On track for the main event
January 23, 2007
Aspen, CO ColoradoEL JEBEL Noel Crawford of El Jebel is reticent to say much about the fact that for the past four years he has turned over one of his family’s fields to a brace of roaring snowmobiles for a couple of days of noisy practice.Crawford, whose family founded the El Jebel community decades ago, provides a practice track each year for the Blair Morgan Team, based in Canada, to get ready for the Winter X Games. He’s been doing so since 2003, the second year the event took place in Aspen.Given that it must cost a fair amount to create and maintain the track using farm equipment and a borrowed snowcat, Crawford gave a quizzical glance at a reporter’s question why he does it and asked in return, “How much revenue does the X Games bring to this valley?”He would say no more on the subject, other than to declare he has “no idea” how much it costs him to shape the track and to confirm that he does not charge the team for its use. But instead of chatting about his role, he urged the reporter to talk with the men piloting the machines around the track.Crawford got involved when the Blair Morgan team talked with a friend of Crawford’s, valley resident Dave Mikulyuk, whose son, Shawn, raced on the amateur snowmobile circuit for the past four years.The Mikulyuks met Morgan and his team at events around North America, Dave Mikulyuk said, “And they gave us a lot of help” preparing for the races.So, when the Morgans asked Mikulyuk if he knew any place they could prepare and test their machines on snow near Aspen, Mikulyuk thought of Crawford.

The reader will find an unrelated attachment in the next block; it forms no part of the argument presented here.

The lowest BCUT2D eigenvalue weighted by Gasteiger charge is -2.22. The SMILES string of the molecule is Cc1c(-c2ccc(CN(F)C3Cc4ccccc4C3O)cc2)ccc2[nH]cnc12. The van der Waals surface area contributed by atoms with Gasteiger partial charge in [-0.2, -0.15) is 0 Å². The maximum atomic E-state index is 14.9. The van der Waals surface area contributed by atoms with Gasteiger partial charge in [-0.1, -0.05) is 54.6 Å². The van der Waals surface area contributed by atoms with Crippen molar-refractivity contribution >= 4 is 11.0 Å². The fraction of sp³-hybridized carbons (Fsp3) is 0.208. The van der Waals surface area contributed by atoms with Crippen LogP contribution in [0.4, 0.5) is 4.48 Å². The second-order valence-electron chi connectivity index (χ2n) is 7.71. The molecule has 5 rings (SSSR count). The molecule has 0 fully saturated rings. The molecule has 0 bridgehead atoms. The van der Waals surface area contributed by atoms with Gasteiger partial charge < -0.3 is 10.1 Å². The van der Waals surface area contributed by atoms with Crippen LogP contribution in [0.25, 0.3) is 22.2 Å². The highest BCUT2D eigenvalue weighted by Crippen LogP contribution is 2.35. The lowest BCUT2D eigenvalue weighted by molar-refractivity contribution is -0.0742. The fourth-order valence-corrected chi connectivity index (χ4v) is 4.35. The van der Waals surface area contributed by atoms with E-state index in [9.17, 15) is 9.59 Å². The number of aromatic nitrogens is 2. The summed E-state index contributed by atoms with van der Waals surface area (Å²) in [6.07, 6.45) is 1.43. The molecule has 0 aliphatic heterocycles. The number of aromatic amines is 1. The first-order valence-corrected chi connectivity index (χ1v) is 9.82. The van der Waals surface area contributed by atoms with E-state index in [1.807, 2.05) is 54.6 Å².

The track, roughly 300 feet by 200 feet, is in a meadow behind the Basalt and Regional Fire Department’s El Jebel station. With jumps, banked turns and a straightaway, it is what Morgan called a “miniaturized” version of the real track at the base of Buttermilk.
Another group of racers, the Warnert team, is practicing at a similar track in a field at Aspen Valley Ranch in Woody Creek, according to ranch caretaker Chad McIntyre. This is the first time the ranch has made the track available to the team, McIntyre said.
Morgan said the main value of the track is to tune the high-performance Ski-Doo snowmobiles to operate as efficiently and as powerfully as they can at this elevation.”You lose a lot of power” up higher, said Morgan team member Jamie Anseeuw, estimating that the machines lose perhaps 28 percent of their horsepower at the Aspen track. The tuning runs, the two men said, are vital to making sure the machines are running at peak efficiency.
So Crawford’s offer of the practice track, Morgan said, is “awesome. We’d be totally lost without something like this.”Morgan, at 30 among the oldest competitors in the sport, won his fifth Winter X Games gold medal last year, putting him one away from the six-medal records of Shawn Palmer and Shaun White.John Colson’s e-mail address is firstname.lastname@example.org
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